[cnn-photo-caption image= http://i2.cdn.turner.com/cnn/2009/images/07/13/art.graham.cnn.jpg caption="Sen. Lindsey Graham is being attacked by a $250,000 ad campaign."]WASHINGTON (CNN) - An interest group supported by energy companies is attacking Sen. Lindsey Graham in his own backyard over his willingness to support cap-and-trade legislation.
The Republican has been collaborating with moderate senators to put together bipartisan energy legislation that would link a cap-and-trade program to expanded nuclear energy production and offshore oil and gas drilling. But many in Graham's party view a cap-and-trade program as a tax on energy companies that would be passed along to consumers.
Now the American Energy Alliance, a group funded in part by oil and gas companies that back offshore drilling, is launching a week of radio ads in South Carolina accusing Graham of supporting policies that will weaken the state's already suffering economy.
"So why would Senator Lindsey Graham support new energy taxes called cap-and-trade that will further harm our economy and kill millions of American jobs?" a narrator asks in the radio spot, which went up Thursday. "If that wasn't bad enough, Senator Graham's new energy taxes will have all of us paying more at the pump for a gallon of gas while seeing a 53 percent jump in electricity bills. Who can afford that in this economy?"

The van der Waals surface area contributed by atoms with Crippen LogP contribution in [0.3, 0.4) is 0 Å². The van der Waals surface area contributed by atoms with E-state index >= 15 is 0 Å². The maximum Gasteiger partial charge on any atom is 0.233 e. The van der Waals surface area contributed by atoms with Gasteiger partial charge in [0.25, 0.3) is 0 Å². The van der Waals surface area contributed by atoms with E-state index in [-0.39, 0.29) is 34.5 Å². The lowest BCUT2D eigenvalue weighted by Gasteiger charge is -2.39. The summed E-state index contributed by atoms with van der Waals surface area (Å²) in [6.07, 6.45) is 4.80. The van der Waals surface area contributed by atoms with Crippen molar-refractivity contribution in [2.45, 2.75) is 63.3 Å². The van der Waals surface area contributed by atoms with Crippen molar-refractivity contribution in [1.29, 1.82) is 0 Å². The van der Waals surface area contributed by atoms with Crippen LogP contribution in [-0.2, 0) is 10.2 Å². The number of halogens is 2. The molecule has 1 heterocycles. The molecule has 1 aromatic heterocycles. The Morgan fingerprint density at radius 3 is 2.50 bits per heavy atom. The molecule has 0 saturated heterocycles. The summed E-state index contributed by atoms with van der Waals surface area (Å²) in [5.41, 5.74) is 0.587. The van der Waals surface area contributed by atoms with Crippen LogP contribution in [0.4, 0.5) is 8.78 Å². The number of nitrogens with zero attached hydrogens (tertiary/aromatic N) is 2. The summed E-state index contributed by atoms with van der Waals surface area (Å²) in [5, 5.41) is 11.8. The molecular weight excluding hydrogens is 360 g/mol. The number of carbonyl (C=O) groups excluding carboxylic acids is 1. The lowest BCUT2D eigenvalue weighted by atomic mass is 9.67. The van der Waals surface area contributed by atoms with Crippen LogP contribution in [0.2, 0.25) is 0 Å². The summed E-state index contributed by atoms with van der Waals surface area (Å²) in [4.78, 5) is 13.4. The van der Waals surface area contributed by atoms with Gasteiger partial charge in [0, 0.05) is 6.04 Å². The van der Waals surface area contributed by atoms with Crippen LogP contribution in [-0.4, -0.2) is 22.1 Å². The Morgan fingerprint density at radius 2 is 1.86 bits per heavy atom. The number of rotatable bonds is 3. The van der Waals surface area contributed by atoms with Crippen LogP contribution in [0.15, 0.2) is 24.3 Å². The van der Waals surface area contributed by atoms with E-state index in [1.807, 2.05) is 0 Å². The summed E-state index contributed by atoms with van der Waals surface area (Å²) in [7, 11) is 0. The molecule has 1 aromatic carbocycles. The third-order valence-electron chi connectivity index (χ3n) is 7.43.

The quarter million dollar campaign against Graham will also include television and online ads in the coming weeks.
While he has made efforts to get fellow Republicans on board by advocating for provisions to increase nuclear power and offshore drilling, Graham has not signed onto the leading climate change bill in the Senate, sponsored by Sens. John Kerry and Barbara Boxer.
His office released a statement Thursday that focused on the Senator's support for nuclear energy and offshore drilling but made no mention of cap-and-trade.
"Energy independence will be a 21st Century job creator in South Carolina," Graham spokesman Kevin Bishop said. "Few states would benefit more from energy independence than South Carolina."